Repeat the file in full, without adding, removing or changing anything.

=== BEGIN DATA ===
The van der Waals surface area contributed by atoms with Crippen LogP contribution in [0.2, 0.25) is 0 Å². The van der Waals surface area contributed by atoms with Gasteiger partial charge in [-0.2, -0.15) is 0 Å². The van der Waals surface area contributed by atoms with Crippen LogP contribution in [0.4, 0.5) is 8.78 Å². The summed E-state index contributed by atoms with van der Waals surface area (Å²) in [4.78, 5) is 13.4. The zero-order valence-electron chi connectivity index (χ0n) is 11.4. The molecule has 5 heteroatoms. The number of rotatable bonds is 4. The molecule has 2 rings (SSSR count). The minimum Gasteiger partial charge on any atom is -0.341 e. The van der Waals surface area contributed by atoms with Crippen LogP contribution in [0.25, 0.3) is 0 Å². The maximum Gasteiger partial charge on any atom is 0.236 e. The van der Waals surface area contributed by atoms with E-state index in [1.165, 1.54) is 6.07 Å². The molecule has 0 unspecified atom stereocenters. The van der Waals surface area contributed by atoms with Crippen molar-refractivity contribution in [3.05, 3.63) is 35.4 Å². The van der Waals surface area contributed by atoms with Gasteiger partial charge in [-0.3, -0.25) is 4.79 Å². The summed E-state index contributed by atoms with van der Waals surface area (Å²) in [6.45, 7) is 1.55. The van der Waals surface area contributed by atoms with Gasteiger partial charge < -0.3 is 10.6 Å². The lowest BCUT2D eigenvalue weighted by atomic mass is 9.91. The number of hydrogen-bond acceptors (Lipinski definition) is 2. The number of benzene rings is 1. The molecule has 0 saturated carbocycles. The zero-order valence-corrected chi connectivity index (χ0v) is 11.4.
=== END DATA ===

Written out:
The van der Waals surface area contributed by atoms with Crippen LogP contribution in [0.2, 0.25) is 0 Å². The van der Waals surface area contributed by atoms with Gasteiger partial charge in [-0.2, -0.15) is 0 Å². The van der Waals surface area contributed by atoms with Crippen LogP contribution in [0.4, 0.5) is 8.78 Å². The summed E-state index contributed by atoms with van der Waals surface area (Å²) in [4.78, 5) is 13.4. The zero-order valence-electron chi connectivity index (χ0n) is 11.4. The molecule has 5 heteroatoms. The number of rotatable bonds is 4. The molecule has 2 rings (SSSR count). The minimum Gasteiger partial charge on any atom is -0.341 e. The van der Waals surface area contributed by atoms with Crippen LogP contribution in [0.25, 0.3) is 0 Å². The maximum Gasteiger partial charge on any atom is 0.236 e. The van der Waals surface area contributed by atoms with E-state index in [1.165, 1.54) is 6.07 Å². The molecule has 0 unspecified atom stereocenters. The van der Waals surface area contributed by atoms with Crippen molar-refractivity contribution in [3.05, 3.63) is 35.4 Å². The van der Waals surface area contributed by atoms with Gasteiger partial charge in [-0.3, -0.25) is 4.79 Å². The summed E-state index contributed by atoms with van der Waals surface area (Å²) in [6.45, 7) is 1.55. The van der Waals surface area contributed by atoms with Gasteiger partial charge < -0.3 is 10.6 Å². The lowest BCUT2D eigenvalue weighted by atomic mass is 9.91. The number of hydrogen-bond acceptors (Lipinski definition) is 2. The number of benzene rings is 1. The molecule has 0 saturated carbocycles. The zero-order valence-corrected chi connectivity index (χ0v) is 11.4.